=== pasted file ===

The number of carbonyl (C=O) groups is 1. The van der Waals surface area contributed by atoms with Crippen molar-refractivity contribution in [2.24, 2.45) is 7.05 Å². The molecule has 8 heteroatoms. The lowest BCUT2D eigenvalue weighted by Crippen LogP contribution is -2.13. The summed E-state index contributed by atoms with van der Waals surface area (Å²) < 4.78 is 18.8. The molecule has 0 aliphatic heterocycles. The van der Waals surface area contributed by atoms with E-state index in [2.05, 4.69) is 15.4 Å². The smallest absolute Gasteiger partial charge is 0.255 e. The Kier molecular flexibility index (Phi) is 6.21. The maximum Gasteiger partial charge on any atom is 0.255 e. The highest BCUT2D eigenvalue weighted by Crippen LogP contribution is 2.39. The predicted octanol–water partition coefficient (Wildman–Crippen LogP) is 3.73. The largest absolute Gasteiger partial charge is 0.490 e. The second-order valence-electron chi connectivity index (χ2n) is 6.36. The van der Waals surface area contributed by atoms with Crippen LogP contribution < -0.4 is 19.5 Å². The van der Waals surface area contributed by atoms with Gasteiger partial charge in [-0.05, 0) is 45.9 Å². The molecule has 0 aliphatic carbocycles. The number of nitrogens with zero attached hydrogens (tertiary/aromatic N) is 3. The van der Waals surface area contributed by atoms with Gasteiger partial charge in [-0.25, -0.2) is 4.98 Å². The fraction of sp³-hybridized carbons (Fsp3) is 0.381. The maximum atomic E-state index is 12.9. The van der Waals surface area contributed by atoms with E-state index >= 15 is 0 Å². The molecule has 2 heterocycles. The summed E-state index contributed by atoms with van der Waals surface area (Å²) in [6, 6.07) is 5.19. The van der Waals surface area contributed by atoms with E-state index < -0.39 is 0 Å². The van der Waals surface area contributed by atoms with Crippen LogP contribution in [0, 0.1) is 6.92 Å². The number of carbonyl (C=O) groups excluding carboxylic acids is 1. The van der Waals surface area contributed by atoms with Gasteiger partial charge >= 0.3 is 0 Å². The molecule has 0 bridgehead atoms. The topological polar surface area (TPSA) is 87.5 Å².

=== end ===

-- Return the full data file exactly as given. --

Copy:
The number of carbonyl (C=O) groups is 1. The van der Waals surface area contributed by atoms with Crippen molar-refractivity contribution in [2.24, 2.45) is 7.05 Å². The molecule has 8 heteroatoms. The lowest BCUT2D eigenvalue weighted by Crippen LogP contribution is -2.13. The summed E-state index contributed by atoms with van der Waals surface area (Å²) < 4.78 is 18.8. The molecule has 0 aliphatic heterocycles. The van der Waals surface area contributed by atoms with E-state index in [2.05, 4.69) is 15.4 Å². The smallest absolute Gasteiger partial charge is 0.255 e. The Kier molecular flexibility index (Phi) is 6.21. The maximum Gasteiger partial charge on any atom is 0.255 e. The highest BCUT2D eigenvalue weighted by Crippen LogP contribution is 2.39. The predicted octanol–water partition coefficient (Wildman–Crippen LogP) is 3.73. The largest absolute Gasteiger partial charge is 0.490 e. The second-order valence-electron chi connectivity index (χ2n) is 6.36. The van der Waals surface area contributed by atoms with Crippen LogP contribution < -0.4 is 19.5 Å². The van der Waals surface area contributed by atoms with Gasteiger partial charge in [-0.05, 0) is 45.9 Å². The molecule has 0 aliphatic carbocycles. The number of nitrogens with zero attached hydrogens (tertiary/aromatic N) is 3. The van der Waals surface area contributed by atoms with Gasteiger partial charge in [-0.25, -0.2) is 4.98 Å². The fraction of sp³-hybridized carbons (Fsp3) is 0.381. The maximum atomic E-state index is 12.9. The van der Waals surface area contributed by atoms with E-state index >= 15 is 0 Å². The molecule has 2 heterocycles. The summed E-state index contributed by atoms with van der Waals surface area (Å²) in [6, 6.07) is 5.19. The van der Waals surface area contributed by atoms with E-state index < -0.39 is 0 Å². The van der Waals surface area contributed by atoms with Crippen LogP contribution in [0, 0.1) is 6.92 Å². The number of carbonyl (C=O) groups excluding carboxylic acids is 1. The van der Waals surface area contributed by atoms with Gasteiger partial charge >= 0.3 is 0 Å². The molecule has 0 bridgehead atoms. The topological polar surface area (TPSA) is 87.5 Å².